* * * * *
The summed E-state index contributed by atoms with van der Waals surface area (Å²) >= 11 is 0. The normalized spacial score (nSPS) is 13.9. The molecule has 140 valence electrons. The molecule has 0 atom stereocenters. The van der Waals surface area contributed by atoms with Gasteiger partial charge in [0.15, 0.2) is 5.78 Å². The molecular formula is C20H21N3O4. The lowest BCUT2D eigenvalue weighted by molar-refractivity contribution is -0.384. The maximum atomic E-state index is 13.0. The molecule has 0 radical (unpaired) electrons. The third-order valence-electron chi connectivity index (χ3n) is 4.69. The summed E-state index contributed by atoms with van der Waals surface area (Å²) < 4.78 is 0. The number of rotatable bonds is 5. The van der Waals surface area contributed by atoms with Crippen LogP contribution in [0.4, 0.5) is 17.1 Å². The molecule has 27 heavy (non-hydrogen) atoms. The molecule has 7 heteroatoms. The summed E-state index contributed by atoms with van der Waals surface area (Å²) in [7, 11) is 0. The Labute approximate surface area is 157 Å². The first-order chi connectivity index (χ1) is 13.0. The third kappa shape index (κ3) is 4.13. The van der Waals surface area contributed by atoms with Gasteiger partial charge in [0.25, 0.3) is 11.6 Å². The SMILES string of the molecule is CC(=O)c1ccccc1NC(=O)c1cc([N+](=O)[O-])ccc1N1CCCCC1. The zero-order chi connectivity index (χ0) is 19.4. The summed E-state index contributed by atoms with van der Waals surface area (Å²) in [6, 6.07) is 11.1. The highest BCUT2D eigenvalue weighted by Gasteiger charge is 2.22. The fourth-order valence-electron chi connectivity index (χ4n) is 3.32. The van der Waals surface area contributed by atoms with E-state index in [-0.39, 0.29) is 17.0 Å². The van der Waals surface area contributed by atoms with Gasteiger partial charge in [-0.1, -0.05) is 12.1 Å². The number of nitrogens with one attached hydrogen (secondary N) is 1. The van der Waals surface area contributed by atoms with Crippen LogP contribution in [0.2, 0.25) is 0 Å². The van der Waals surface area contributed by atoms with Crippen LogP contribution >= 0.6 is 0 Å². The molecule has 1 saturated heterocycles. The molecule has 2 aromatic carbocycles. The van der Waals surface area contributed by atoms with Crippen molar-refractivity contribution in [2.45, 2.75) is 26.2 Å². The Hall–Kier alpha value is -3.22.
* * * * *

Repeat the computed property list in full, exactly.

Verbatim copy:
The summed E-state index contributed by atoms with van der Waals surface area (Å²) >= 11 is 0. The normalized spacial score (nSPS) is 13.9. The molecule has 140 valence electrons. The molecule has 0 atom stereocenters. The van der Waals surface area contributed by atoms with Gasteiger partial charge in [0.15, 0.2) is 5.78 Å². The molecular formula is C20H21N3O4. The lowest BCUT2D eigenvalue weighted by molar-refractivity contribution is -0.384. The maximum atomic E-state index is 13.0. The molecule has 0 radical (unpaired) electrons. The third-order valence-electron chi connectivity index (χ3n) is 4.69. The summed E-state index contributed by atoms with van der Waals surface area (Å²) < 4.78 is 0. The number of rotatable bonds is 5. The van der Waals surface area contributed by atoms with Crippen LogP contribution in [0.4, 0.5) is 17.1 Å². The molecule has 27 heavy (non-hydrogen) atoms. The molecule has 7 heteroatoms. The summed E-state index contributed by atoms with van der Waals surface area (Å²) in [7, 11) is 0. The Labute approximate surface area is 157 Å². The first-order chi connectivity index (χ1) is 13.0. The third kappa shape index (κ3) is 4.13. The van der Waals surface area contributed by atoms with Gasteiger partial charge in [0.25, 0.3) is 11.6 Å². The SMILES string of the molecule is CC(=O)c1ccccc1NC(=O)c1cc([N+](=O)[O-])ccc1N1CCCCC1. The zero-order chi connectivity index (χ0) is 19.4. The summed E-state index contributed by atoms with van der Waals surface area (Å²) in [6, 6.07) is 11.1. The highest BCUT2D eigenvalue weighted by Gasteiger charge is 2.22. The fourth-order valence-electron chi connectivity index (χ4n) is 3.32. The van der Waals surface area contributed by atoms with E-state index in [-0.39, 0.29) is 17.0 Å². The van der Waals surface area contributed by atoms with Gasteiger partial charge in [-0.1, -0.05) is 12.1 Å². The number of nitrogens with one attached hydrogen (secondary N) is 1. The van der Waals surface area contributed by atoms with Crippen LogP contribution in [0.2, 0.25) is 0 Å². The van der Waals surface area contributed by atoms with Crippen LogP contribution >= 0.6 is 0 Å². The molecule has 1 saturated heterocycles. The molecule has 2 aromatic carbocycles. The van der Waals surface area contributed by atoms with Crippen molar-refractivity contribution in [2.45, 2.75) is 26.2 Å². The Hall–Kier alpha value is -3.22.